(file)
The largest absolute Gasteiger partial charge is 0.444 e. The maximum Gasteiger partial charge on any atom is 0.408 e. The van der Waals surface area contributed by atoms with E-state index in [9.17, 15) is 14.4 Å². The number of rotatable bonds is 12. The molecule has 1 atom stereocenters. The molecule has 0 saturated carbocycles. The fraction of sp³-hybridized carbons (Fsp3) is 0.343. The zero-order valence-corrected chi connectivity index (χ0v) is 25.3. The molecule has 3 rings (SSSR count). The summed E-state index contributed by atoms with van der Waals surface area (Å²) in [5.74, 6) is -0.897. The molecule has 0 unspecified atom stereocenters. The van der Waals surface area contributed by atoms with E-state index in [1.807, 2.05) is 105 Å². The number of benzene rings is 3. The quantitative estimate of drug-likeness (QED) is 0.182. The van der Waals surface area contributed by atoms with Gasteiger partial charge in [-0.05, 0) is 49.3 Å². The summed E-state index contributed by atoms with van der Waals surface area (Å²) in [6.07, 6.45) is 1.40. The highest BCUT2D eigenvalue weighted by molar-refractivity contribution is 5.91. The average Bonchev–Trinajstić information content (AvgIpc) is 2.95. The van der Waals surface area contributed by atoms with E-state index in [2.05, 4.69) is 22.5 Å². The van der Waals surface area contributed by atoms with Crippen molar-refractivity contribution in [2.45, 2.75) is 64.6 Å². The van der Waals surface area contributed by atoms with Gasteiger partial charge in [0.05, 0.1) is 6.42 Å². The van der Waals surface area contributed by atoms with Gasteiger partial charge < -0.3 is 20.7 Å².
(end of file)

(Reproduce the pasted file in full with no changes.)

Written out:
The largest absolute Gasteiger partial charge is 0.444 e. The maximum Gasteiger partial charge on any atom is 0.408 e. The van der Waals surface area contributed by atoms with E-state index in [9.17, 15) is 14.4 Å². The number of rotatable bonds is 12. The molecule has 1 atom stereocenters. The molecule has 0 saturated carbocycles. The fraction of sp³-hybridized carbons (Fsp3) is 0.343. The zero-order valence-corrected chi connectivity index (χ0v) is 25.3. The molecule has 3 rings (SSSR count). The summed E-state index contributed by atoms with van der Waals surface area (Å²) in [5.74, 6) is -0.897. The molecule has 0 unspecified atom stereocenters. The van der Waals surface area contributed by atoms with E-state index in [1.807, 2.05) is 105 Å². The number of benzene rings is 3. The quantitative estimate of drug-likeness (QED) is 0.182. The van der Waals surface area contributed by atoms with Gasteiger partial charge in [-0.05, 0) is 49.3 Å². The summed E-state index contributed by atoms with van der Waals surface area (Å²) in [6.07, 6.45) is 1.40. The highest BCUT2D eigenvalue weighted by molar-refractivity contribution is 5.91. The average Bonchev–Trinajstić information content (AvgIpc) is 2.95. The van der Waals surface area contributed by atoms with E-state index in [2.05, 4.69) is 22.5 Å². The van der Waals surface area contributed by atoms with Crippen molar-refractivity contribution in [2.45, 2.75) is 64.6 Å². The van der Waals surface area contributed by atoms with Gasteiger partial charge in [0.05, 0.1) is 6.42 Å². The van der Waals surface area contributed by atoms with Gasteiger partial charge < -0.3 is 20.7 Å².